Failure to pay the penalty or make an objection may result in the Home Office taking action against you.

Standard Payment

The standard payment is due 28 days after the Home Office gives you the Civil Penalty Notice. The payment is detailed on the notice.

Fast Payment

The option for fast payment is available to some companies. Taking advantage of it may reduce your penalty payment by 30%. There are restrictions for fast payment:

First, you must make the payment in full within 21 days of it being due.

Second, you may not have been employing illegal workers in the past three years without statutory excuse.

You are not eligible for fast payment more than once.

Payment by installment

You can claim to be unable to pay the penalty in one lump sum and qualify for payment installments if the Home Office agrees that it would be a hardship.

You must make this claim within 28 days of the date your Civil Penalty Notice was given. You can make this claim by sending an email to
[email protected] requesting an installment plan or by writing to the Order to Cash Team at their address:

Order to Cash Team

Home Office Shared Service Centre

HO Box 5003
Newport

Gwent NP20 9BB

Telephone: 0845 010 0125

Objection

If you wish to object to a Civil Penalty Notice, you may do so, but you must make this objection within 28 days from the date on your Civil Penalty Notice.

Grounds to object a Civil Penalty Notice include:

  • You are not liable to pay the penalty.

In other words, you are not the employer of the employee concerned.

  • You have a statutory excuse.

That is, you have carried out document checks and can prove the employee is working legally.

  • You will be overly burdened by the amount of the penalty.

It can happen that the Home Office have miscalculated the amount of the penalty or you have specified how you will be unable to pay the fee.

The Home Office will consider your objection and make a ruling if you lodge an objection within the timeframe required and you have adequate grounds. After they have reached a decision, they will again notify you of the outcome. Any new notification will be accompanied by a Statement of Case explaining the reasoning behind the Home Office’s decision.

Appeal

The ability to appeal is reserved for the following situations:

  • Your objection has been determined and you have adequate grounds to reject it; or
  • You have not been informed of a decision on your objection within 28 days.

You must make your appeal within 28 days of the date given in your notice except if a longer time period has been agreed to.

Appeals are made in County Court in England, Wales and Northern Ireland. They are made in Sheriff Court in Scotland.

You may appeal on the same grounds as those on which you can make an objection. See the section on objection above.

Enforcement Action

If you don’t pay the penalty as it has been stated, set up an instalment payment plan or appeal the decision of the Home Office, the Home Office will take action to force your payment.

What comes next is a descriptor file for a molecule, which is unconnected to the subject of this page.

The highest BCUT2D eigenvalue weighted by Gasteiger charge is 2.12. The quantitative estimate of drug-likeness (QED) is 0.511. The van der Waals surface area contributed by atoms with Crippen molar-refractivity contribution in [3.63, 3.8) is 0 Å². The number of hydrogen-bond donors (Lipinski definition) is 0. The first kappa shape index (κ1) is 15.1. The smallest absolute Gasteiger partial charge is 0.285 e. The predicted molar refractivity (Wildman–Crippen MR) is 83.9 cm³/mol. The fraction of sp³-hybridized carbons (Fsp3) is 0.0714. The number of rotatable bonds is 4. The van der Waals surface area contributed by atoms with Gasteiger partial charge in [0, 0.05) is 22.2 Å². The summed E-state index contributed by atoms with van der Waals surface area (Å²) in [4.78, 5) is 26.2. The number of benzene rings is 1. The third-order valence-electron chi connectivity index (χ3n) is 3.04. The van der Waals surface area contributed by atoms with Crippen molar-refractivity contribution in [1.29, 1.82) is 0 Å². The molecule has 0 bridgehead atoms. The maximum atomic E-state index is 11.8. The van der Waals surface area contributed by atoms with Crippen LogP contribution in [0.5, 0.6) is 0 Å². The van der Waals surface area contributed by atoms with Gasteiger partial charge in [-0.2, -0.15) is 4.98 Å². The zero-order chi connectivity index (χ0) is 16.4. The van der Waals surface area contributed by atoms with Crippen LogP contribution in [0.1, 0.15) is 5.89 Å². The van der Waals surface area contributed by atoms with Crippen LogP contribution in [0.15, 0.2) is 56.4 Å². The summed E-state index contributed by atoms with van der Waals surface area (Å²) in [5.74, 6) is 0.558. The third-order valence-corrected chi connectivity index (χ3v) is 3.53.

This could negatively affect you’re access to credit in the future and your ability to serve as the director of a company may be curtailed. Furthermore, it may affect your ability to hire foreign workers in the future or hold a sponsor licence, which is necessary to sponsor some foreign workers.

Do not let penalties from the Home Office go unattended to!

How to avoid civil penalties

The best way to avoid civil penalties is to ensure that you have adequate documentation proving the employee’s right to work in the UK. Make sure that you have legitimate copies of documents like passports, work visas, biometric residence cards, birth certificates or certificates of naturalisation are adequate proof of right of work. Remember that all documents should be current and explicitly state the person’s right to work in the UK.

Be honest and accurate about the details of the position you are extending to foreign workers. If it is accurate to the job you are giving to a foreign worker, then you are unlikely to receive a Civil Penalty.

Another way to avoid civil penalties is to be prompt in sending a statutory excuse to the Home Office. Promptness in responding to the Information Request will help you to avoid the Home Office increasing your penalty.

Promptness in objecting or appealing a decision the Home Office makes increases your chance of getting your penalty changed or reduced. Ensuring you understand and use the most fitting grounds for appeal will also increase your success.

Regarding payment, using the fast payment option can reduce the burden of payment. If it isn’t an option, remember that you only have 28 days to request a payment by installment plan.

How Immigration Advice Service can help

Immigration Advice Service has years of experience handling Civil Penalty cases. We take details from your unique situation and use them to provide you the best chance of success.

We have services which directly help with Civil Penalties. They are:

  • Immigration Consultancy;
  • Immigration Audit; and
  • Immigration Compliance Training.

Immigration Consultancy

If you have any questions about the immigration process and whether you are conducting it lawfully, contact us and we will work with you to make sure you are.

With our immigration consultancy, we will design a unique immigration plan for your business to follow so you’ll be up-to-date on current immigration law.

Immigration Audit

With our immigration audit, we go through your business practices, focussing especially on hiring and record retention. Should we find any inadequacies, we will bring them up and work with you to fix them. This way you are less likely to have the Home Office issue a Civil Penalty against you.

Immigration Compliance Training

If you need help bolstering your HR department’s practices, we will provide training on the most updated immigration policies.

It’s important that your business stays current on the changing laws of UK immigration.

You can contact us by phone at 0333 363 8577 or make an enquiry if you have received, or are worried about receiving a Civil Penalty.